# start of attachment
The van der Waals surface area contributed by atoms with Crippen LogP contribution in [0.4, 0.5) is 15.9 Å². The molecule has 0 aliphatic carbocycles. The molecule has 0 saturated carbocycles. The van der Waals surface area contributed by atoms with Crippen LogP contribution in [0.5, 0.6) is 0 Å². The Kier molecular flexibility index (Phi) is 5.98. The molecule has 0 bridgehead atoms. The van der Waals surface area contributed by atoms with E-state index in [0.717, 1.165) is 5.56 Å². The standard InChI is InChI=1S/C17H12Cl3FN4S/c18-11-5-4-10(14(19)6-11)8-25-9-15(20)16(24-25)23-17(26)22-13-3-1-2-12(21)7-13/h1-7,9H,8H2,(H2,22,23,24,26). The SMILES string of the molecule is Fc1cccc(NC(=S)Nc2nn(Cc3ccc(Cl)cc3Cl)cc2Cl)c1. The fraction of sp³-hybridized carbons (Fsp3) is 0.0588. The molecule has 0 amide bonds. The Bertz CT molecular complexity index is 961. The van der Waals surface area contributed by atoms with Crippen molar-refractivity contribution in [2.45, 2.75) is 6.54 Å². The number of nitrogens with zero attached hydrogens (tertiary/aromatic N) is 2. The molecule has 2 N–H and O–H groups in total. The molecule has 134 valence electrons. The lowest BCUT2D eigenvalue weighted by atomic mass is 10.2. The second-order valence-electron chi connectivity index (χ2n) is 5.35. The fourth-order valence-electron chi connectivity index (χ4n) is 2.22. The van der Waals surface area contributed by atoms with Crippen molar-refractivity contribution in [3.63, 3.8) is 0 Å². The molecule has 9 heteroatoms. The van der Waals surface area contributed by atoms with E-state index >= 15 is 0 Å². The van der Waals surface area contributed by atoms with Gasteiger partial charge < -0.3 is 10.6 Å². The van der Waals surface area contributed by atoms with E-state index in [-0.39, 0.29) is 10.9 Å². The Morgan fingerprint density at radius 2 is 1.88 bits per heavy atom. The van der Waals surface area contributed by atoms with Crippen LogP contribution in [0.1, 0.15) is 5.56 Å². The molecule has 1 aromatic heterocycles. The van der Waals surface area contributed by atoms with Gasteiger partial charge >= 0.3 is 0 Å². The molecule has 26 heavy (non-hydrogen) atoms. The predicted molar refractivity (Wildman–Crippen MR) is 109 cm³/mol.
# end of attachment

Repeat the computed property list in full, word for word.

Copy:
The van der Waals surface area contributed by atoms with Crippen LogP contribution in [0.4, 0.5) is 15.9 Å². The molecule has 0 aliphatic carbocycles. The molecule has 0 saturated carbocycles. The van der Waals surface area contributed by atoms with Crippen LogP contribution in [0.5, 0.6) is 0 Å². The Kier molecular flexibility index (Phi) is 5.98. The molecule has 0 bridgehead atoms. The van der Waals surface area contributed by atoms with E-state index in [0.717, 1.165) is 5.56 Å². The standard InChI is InChI=1S/C17H12Cl3FN4S/c18-11-5-4-10(14(19)6-11)8-25-9-15(20)16(24-25)23-17(26)22-13-3-1-2-12(21)7-13/h1-7,9H,8H2,(H2,22,23,24,26). The SMILES string of the molecule is Fc1cccc(NC(=S)Nc2nn(Cc3ccc(Cl)cc3Cl)cc2Cl)c1. The fraction of sp³-hybridized carbons (Fsp3) is 0.0588. The molecule has 0 amide bonds. The Bertz CT molecular complexity index is 961. The van der Waals surface area contributed by atoms with Crippen molar-refractivity contribution in [2.45, 2.75) is 6.54 Å². The number of nitrogens with zero attached hydrogens (tertiary/aromatic N) is 2. The molecule has 2 N–H and O–H groups in total. The molecule has 134 valence electrons. The lowest BCUT2D eigenvalue weighted by atomic mass is 10.2. The second-order valence-electron chi connectivity index (χ2n) is 5.35. The fourth-order valence-electron chi connectivity index (χ4n) is 2.22. The van der Waals surface area contributed by atoms with Crippen molar-refractivity contribution in [3.63, 3.8) is 0 Å². The molecule has 9 heteroatoms. The van der Waals surface area contributed by atoms with E-state index >= 15 is 0 Å². The van der Waals surface area contributed by atoms with Gasteiger partial charge < -0.3 is 10.6 Å². The van der Waals surface area contributed by atoms with E-state index in [-0.39, 0.29) is 10.9 Å². The Morgan fingerprint density at radius 2 is 1.88 bits per heavy atom. The van der Waals surface area contributed by atoms with Crippen LogP contribution in [0.1, 0.15) is 5.56 Å². The molecule has 1 aromatic heterocycles. The van der Waals surface area contributed by atoms with Gasteiger partial charge >= 0.3 is 0 Å². The molecule has 26 heavy (non-hydrogen) atoms. The predicted molar refractivity (Wildman–Crippen MR) is 109 cm³/mol.